1) "FREE" lessons: you get what you pay for! Most "free lessons" at dance studios are a means to get you through the door. Much of the lesson is spent convincing you of the benefits of dance as a lifetime hobby and reviewing lengthy and expensive packages for after your wedding. The free lesson's emphasis is not actually on learning to dance but rather on selling you more lessons. It costs a dance studio thousands of dollars to create a dance instructor and promote their business. Therefore, studios do not give away QUALITY private lessons for free.
2) One dance style versus a variety: We leaves the decision of how many dances to learn up to you-the client! Most wedding couples are on a tight schedule and limited budget, they want to focus their attention on feeling comfortable for their first dance in front of their guests. In contrast, general dance studios may discourage students from studying only one dance for various reasons (primarily the bottom line). Complicating a small program (3-5 lessons) with additional dances may result in needing to purchase more lessons and cause a sense of confusion and discomfort on your big day. Feeling comfortable with new dance material generally requires about 5 hours. Depending on your skill and comfort level,it's O.K. to reevaluate your progress and comfort level after the third or fourth lesson to consider learning the very basics of a second dance but be wary of teachers too insistent on focusing on more than one dance from the onset.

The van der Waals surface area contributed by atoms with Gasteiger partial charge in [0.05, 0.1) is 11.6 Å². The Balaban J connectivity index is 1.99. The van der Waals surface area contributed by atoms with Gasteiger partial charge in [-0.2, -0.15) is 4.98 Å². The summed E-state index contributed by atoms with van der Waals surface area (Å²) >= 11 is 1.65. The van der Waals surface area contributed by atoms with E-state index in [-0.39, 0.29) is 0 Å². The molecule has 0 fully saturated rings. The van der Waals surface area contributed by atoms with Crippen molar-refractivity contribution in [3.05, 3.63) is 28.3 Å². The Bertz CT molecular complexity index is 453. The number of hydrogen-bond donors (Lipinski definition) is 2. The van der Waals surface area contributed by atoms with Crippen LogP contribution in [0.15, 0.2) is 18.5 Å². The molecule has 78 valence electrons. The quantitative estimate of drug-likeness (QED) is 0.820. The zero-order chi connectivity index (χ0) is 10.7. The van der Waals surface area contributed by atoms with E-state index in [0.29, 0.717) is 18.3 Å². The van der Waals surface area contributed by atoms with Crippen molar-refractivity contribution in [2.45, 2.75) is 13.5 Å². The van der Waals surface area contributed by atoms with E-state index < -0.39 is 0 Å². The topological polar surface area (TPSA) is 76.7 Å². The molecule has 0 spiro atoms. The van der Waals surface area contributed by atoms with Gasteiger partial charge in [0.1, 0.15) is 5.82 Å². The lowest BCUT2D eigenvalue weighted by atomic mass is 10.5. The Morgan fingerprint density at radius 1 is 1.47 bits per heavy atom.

3) Experience of the instructor: Since wedding couples generally purchase small packages (less than 25) many studios have their most inexperienced instructors teach the wedding couples. Dance lessons are as important as any other service you might hire for your wedding. You have every right to ask how long your instructor has been teaching. Would you want to hire a chauffeur who just moved to the area, got his license last week and has never driven the limo before?
4) Flexibility in package options: Be wary of studios who insist you cannot benefit from just one lesson or worse do not allow you to purchase only one lesson! Even one lesson with the right instructor can show remarkable results. Some students time or budget do not allow for more than one lesson. I created this niche in the Seattle area years ago because I saw a need was not being met. I have been flattered by those attempting to imitate me or my website.